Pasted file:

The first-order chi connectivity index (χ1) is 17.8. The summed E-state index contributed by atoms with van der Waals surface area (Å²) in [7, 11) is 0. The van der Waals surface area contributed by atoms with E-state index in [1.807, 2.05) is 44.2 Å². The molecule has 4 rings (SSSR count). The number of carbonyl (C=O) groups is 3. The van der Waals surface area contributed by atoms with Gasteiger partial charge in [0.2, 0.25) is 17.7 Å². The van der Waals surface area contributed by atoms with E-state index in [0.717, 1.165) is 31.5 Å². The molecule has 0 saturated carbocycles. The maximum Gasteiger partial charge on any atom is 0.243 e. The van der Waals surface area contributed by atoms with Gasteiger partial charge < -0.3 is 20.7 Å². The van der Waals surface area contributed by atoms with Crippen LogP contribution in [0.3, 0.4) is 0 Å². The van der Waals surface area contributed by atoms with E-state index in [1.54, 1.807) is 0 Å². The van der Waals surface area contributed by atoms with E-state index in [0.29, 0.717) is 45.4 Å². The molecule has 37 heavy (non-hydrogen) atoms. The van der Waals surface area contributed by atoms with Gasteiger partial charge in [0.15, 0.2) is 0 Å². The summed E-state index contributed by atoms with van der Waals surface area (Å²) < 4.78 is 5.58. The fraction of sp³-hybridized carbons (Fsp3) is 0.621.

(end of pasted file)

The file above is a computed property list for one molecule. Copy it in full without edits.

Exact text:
The first-order chi connectivity index (χ1) is 17.8. The summed E-state index contributed by atoms with van der Waals surface area (Å²) in [7, 11) is 0. The van der Waals surface area contributed by atoms with E-state index in [1.807, 2.05) is 44.2 Å². The molecule has 4 rings (SSSR count). The number of carbonyl (C=O) groups is 3. The van der Waals surface area contributed by atoms with Gasteiger partial charge in [0.2, 0.25) is 17.7 Å². The van der Waals surface area contributed by atoms with E-state index in [0.717, 1.165) is 31.5 Å². The molecule has 0 saturated carbocycles. The maximum Gasteiger partial charge on any atom is 0.243 e. The van der Waals surface area contributed by atoms with Gasteiger partial charge < -0.3 is 20.7 Å². The van der Waals surface area contributed by atoms with Crippen LogP contribution in [0.3, 0.4) is 0 Å². The van der Waals surface area contributed by atoms with E-state index in [1.54, 1.807) is 0 Å². The van der Waals surface area contributed by atoms with E-state index in [0.29, 0.717) is 45.4 Å². The molecule has 37 heavy (non-hydrogen) atoms. The van der Waals surface area contributed by atoms with Gasteiger partial charge in [0.15, 0.2) is 0 Å². The summed E-state index contributed by atoms with van der Waals surface area (Å²) < 4.78 is 5.58. The fraction of sp³-hybridized carbons (Fsp3) is 0.621.